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One of the essential characteristics required from leaders is their ability to make decisions. As we know, the higher they are in the organisation, the greater responsibility they have—and the more their decisions will impact many others in quite varied, extensive and even unexpected ways.
An effective leader must have the ability to make crucial choices quickly, in high-intensity, high-stakes environments, with limited knowledge. This distinctive strength is one of the main components of truly successful leadership.
Do you think your decisions are affected by your biases? No? Or…not too much? Read on.
Our primitive brains carry the experiences of all humankind over many millions of years. These parts of our brains are especially driven by quasi-automated learning ingrained long ago related to our understanding of possible danger and how to defend or protect ourselves. All of that knowledge, which is currently largely unconscious in most of us, has been crucial to keeping us alive. But is it still as useful as before? Not necessarily. At least not all the time.
We can start by saying quite simply that the negative influence of these ingrained, non-conscious, and automated patterns results in what we now call biases.
In the business environment, this process has great importance as far as the way we lead our teams, the decisions we make, the impact of those decisions on results, and, especially, what our attitude will be when we see that our decisions are not working as expected or differ from others’ opinions.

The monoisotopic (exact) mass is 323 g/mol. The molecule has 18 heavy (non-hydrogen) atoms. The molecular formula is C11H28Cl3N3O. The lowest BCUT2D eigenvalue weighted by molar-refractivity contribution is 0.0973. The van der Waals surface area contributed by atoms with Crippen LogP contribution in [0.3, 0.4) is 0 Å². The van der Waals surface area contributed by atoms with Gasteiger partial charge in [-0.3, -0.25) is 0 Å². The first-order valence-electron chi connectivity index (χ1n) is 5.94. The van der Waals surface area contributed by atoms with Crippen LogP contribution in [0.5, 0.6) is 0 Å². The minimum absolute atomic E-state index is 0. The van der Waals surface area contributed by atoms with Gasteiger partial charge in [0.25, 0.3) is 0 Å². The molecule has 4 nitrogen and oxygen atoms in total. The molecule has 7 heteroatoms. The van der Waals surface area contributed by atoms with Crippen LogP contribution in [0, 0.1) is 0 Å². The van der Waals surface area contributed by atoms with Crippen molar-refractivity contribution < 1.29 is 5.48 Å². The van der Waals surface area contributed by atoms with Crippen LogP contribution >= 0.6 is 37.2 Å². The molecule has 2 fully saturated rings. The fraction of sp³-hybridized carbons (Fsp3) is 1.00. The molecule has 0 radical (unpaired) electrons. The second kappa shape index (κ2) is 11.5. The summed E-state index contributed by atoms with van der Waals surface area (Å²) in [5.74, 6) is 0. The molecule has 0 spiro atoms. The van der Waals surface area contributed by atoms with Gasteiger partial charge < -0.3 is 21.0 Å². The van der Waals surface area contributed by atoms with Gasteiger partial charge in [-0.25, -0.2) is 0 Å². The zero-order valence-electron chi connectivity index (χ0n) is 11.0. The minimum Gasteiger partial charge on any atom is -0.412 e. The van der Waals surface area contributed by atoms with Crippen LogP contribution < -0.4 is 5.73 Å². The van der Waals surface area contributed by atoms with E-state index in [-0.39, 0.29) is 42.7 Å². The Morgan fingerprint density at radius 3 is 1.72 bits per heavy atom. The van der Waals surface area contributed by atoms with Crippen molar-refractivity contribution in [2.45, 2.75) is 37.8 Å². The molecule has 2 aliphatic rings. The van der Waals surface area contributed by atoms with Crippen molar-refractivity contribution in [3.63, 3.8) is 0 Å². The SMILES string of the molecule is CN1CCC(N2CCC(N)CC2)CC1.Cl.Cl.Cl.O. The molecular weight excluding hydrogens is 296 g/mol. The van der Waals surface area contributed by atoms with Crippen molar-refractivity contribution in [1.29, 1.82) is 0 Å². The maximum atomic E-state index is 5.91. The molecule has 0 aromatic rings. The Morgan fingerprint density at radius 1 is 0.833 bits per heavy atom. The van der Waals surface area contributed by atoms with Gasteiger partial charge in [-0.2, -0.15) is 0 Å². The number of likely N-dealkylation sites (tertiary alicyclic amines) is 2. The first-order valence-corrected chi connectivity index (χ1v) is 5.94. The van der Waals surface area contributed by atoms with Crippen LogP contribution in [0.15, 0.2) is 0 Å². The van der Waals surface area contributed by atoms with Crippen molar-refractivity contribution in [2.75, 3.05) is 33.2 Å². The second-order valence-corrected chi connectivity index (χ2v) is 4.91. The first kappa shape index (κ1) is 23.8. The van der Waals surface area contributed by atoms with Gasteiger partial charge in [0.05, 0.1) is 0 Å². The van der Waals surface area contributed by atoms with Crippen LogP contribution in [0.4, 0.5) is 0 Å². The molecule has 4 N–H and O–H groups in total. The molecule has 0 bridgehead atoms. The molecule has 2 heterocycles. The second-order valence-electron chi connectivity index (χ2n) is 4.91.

Kahneman was one of the first researchers to understand the power, the extent, and the mechanisms by which our non-conscious mind influences our daily life.
He defined two systems in the way our brain functions. System 1 is fast, effortless, uncontrolled, without self-awareness and runs in automatic. System 2 is slow, effortful, controlled, with self-awareness and reflective. His work clearly demonstrates that, unbeknownst to us, System 1 is basically ruling our daily decisions and actions.
Our responses to the outside world originate in the parts of our brains that are best suited to certain kinds of situations and not others. Unfortunately, the modern business environment is not the sort of context System 1 should oversee. This is in large partly because System 1 is profoundly, inherently and inevitably biased.
Mastering our instincts and emotions is the path to effective leadership.
Together, the reptilian brain, where our instincts are located, and the emotional, or limbic, brain host what Kahneman described as System 1 processes. Our rational brain houses what Kahneman calls System 2. Basically, our biases are located in our reptilian and emotional brains, with the rational brain taking up the rear as the lazy fact checker.
System 1 ruled over millions of years of human evolution, governing interactions in the prehistoric realm in the safest and smartest way. But is this protective stance conducive to excellent leadership in the present-day business environment? Not so much.
Now, of course, you’d probably like to use your considerable initiative and power to dispose of these pesky biases. After all, these qualities brought you to where you are today, right? Impossible. The only concrete possibility for arriving at a perception of reality that approximates objectivity and rational thought is by being aware of how—and how much—our biases influence us.
Hosted by: Ricardo Gonzalez
Guest: Carlos Davidovich
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This session will be presented in Spanish. Spanish captions with auto-translate to a language of your choice will be available in our YouTube Channel 72 hours after the event.
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Carlos has over 20 years of experience supporting the development of leaders and management teams at an international scale. He conducts workshops and lectures on Neuromanagement. His medical background and experience allows him to apply Neuromanagement coaching modalities that lead to sustainable change for his clients. He is a thought leader with the Institute of Coaching at McLean Hospital, a Harvard Medical School affiliate and a professor of Neuromanagement in the MBA program at the University of New York in Prague.
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